A Classic: 'Let's Invade the World'
Jude Wanniski
November 26, 2003


Memo To: Website Fans, Browsers, Clients
From: Jude Wanniski
Re: Happy Thanksgiving?

Once you read this 1994 essay by the late Murray Rothbard, it will be clear to you why he still has such a wide following years after his death in 1995. An author and essayist on political economics, Rothbard taught at the University of Nevada at Las Vegas in the tradition of the Austrians Ludwig von Mises and Friedrich von Hayek. When he penned this essay, there was no one else I know of at the time who could see where we would be on Thanksgiving Day, 2003, as clearly as Rothbard did in this classic. I will leave it posted here through the weekend -- with my best wishes for the year ahead. Please forward it to friends and associates if you find it as impressive as I have. If you would like to read more Rothbard, some of his best work is readily available online.

By Murray N. Rothbard

When Communism and the Soviet Union collapsed several years ago, it seemed evident that a massive reevaluation of American foreign policy had to get under way. For the duration of the Cold War, U.S. foreign policy was simply a bipartisan interventionist crusade against the Soviet Union, and the only differences were precisely how far the global intervention should go.

But when the Soviet Union fell apart, a rethinking seemed absolutely necessary, since what could form the basis of U.S. policy now? But among the intellectual pundits and elites, the molders of U.S. and even world opinion, virtually no rethinking has occurred at all. Except for Pat Buchanan and us paleos, U.S. foreign policy had proceeded as usual, as if the Cold War collapse never happened. How? Buchanan and the "neo-isolationists" urged that American intervention be guided strictly by American national interest. But the liberal/neocon alliance, now tighter than ever before (now that Soviet Communism, which the neocons were harder on, has disappeared), pretended to agree, and then simply and cunningly redefined "national interest" to cover every ill, every grievance, under the sun. Is someone starving somewhere, however remote from our borders? That's a problem for our national interest. Is someone or some group killing some other group anywhere in the world? That's our national interest. Is some government not a "democracy" as defined by our liberal-neocon elites? That challenges our national interest. Is someone committing Hate Thought anywhere on the globe? That has to be solved in our national interest.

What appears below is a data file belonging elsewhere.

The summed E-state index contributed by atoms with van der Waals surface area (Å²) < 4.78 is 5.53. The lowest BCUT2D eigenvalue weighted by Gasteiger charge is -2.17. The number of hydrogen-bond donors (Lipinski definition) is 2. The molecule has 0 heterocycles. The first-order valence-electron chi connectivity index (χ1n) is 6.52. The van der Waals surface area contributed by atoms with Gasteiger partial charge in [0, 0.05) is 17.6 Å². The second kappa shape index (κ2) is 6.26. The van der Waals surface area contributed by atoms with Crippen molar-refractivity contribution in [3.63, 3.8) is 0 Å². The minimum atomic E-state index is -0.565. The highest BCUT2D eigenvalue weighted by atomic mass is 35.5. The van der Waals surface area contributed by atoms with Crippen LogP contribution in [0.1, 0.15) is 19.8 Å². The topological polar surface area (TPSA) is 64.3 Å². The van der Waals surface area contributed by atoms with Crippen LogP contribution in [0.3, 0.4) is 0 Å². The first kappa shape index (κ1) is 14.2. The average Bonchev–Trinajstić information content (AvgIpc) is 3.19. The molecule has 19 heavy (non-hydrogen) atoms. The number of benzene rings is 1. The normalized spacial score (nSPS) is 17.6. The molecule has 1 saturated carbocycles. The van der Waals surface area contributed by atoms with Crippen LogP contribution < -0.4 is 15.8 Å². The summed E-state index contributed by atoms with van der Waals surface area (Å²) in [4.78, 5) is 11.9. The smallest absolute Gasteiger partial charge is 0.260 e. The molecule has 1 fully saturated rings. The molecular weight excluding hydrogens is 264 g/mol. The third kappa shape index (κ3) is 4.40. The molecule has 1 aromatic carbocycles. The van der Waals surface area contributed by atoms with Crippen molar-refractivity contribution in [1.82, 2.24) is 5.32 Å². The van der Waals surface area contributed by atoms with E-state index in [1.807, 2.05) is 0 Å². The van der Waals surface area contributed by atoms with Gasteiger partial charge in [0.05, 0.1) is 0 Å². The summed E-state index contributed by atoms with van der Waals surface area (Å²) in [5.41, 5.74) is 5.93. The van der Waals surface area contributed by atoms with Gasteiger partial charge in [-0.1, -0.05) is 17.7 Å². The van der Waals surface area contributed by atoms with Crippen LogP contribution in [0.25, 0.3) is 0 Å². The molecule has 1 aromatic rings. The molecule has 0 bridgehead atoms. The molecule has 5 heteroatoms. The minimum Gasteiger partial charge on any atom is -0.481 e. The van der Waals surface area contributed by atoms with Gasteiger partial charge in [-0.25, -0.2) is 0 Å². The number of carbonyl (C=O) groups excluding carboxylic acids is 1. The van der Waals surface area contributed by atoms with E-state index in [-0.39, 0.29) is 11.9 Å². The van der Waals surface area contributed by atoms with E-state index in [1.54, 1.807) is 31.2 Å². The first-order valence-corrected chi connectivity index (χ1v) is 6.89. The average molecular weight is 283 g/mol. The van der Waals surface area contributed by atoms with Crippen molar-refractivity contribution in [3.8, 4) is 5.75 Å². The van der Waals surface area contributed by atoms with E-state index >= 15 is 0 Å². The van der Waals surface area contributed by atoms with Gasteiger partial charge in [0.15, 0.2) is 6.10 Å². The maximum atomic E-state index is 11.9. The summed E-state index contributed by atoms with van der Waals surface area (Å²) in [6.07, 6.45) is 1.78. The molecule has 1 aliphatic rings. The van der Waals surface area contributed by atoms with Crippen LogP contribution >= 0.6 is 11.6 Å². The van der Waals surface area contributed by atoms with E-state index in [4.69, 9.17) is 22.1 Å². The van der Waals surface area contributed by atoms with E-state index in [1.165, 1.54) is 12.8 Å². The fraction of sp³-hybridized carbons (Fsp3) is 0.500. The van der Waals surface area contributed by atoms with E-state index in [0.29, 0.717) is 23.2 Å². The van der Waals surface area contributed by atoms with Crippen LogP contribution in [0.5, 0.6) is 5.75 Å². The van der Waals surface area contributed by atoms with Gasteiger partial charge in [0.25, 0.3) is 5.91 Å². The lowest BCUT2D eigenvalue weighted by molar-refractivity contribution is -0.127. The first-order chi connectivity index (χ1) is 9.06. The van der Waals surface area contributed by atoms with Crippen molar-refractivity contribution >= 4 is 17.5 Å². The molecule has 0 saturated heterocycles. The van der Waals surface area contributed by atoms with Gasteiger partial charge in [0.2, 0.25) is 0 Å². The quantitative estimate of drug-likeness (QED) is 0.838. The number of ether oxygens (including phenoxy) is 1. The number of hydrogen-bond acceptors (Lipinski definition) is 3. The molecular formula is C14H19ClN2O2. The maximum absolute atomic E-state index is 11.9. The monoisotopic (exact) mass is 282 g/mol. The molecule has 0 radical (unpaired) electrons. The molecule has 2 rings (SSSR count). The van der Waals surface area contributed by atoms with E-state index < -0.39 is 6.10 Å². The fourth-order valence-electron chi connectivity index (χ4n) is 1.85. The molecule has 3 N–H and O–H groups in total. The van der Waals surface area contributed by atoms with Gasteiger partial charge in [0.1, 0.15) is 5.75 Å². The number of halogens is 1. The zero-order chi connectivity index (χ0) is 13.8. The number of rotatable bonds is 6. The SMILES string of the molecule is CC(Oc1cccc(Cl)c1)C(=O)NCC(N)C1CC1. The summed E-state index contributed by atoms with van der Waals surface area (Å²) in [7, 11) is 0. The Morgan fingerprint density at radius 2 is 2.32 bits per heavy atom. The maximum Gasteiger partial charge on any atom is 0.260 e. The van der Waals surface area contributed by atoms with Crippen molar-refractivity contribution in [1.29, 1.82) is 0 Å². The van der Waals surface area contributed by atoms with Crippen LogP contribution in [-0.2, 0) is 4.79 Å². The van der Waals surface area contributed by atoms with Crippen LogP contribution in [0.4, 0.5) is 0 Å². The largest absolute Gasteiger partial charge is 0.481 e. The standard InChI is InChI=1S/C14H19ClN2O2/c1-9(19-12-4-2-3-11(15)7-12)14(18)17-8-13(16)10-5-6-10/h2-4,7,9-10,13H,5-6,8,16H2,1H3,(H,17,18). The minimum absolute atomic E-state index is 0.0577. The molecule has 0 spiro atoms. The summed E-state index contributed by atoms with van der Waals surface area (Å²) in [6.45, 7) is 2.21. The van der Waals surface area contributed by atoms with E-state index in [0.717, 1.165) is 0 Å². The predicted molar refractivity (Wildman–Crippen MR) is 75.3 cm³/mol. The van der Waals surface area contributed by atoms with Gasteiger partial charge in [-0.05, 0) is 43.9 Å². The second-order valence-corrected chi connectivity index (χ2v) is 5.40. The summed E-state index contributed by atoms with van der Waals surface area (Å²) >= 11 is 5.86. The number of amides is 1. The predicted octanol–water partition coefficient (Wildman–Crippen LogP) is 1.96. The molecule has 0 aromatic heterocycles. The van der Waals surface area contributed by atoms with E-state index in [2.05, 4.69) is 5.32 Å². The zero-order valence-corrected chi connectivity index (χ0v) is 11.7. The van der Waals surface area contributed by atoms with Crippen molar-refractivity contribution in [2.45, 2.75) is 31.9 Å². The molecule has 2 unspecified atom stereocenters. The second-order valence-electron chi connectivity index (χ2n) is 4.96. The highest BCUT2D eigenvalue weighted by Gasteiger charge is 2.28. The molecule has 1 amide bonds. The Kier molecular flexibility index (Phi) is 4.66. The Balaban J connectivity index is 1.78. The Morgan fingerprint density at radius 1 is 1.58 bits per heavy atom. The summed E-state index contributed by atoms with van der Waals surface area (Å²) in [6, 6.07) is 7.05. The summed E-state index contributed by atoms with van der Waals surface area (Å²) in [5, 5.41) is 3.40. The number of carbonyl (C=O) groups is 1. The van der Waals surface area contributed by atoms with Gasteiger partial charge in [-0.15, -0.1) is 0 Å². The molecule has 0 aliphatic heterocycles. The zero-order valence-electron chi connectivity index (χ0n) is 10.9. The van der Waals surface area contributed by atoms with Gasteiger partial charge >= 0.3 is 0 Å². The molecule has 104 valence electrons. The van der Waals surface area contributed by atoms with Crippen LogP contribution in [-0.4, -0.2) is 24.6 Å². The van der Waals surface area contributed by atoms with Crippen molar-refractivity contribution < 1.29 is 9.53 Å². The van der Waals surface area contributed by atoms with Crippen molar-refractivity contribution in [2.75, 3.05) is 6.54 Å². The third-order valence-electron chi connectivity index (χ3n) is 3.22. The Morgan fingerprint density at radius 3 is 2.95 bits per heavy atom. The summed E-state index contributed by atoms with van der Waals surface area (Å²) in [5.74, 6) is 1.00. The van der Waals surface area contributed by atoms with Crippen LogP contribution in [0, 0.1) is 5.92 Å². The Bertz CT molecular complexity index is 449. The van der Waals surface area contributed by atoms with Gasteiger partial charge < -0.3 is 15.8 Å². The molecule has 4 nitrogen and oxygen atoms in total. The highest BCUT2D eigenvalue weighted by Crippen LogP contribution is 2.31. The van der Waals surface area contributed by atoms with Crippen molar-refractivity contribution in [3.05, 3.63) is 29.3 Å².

And so every grievance everywhere constitutes our national interest, and it becomes the obligation of good old Uncle Sam, as the Only Remaining Superpower and the world's designated Mr. Fixit, to solve each and every one of these problems. For "we cannot stand idly by" while anyone anywhere starves, hits someone over the head, is undemocratic, or commits a Hate Crime.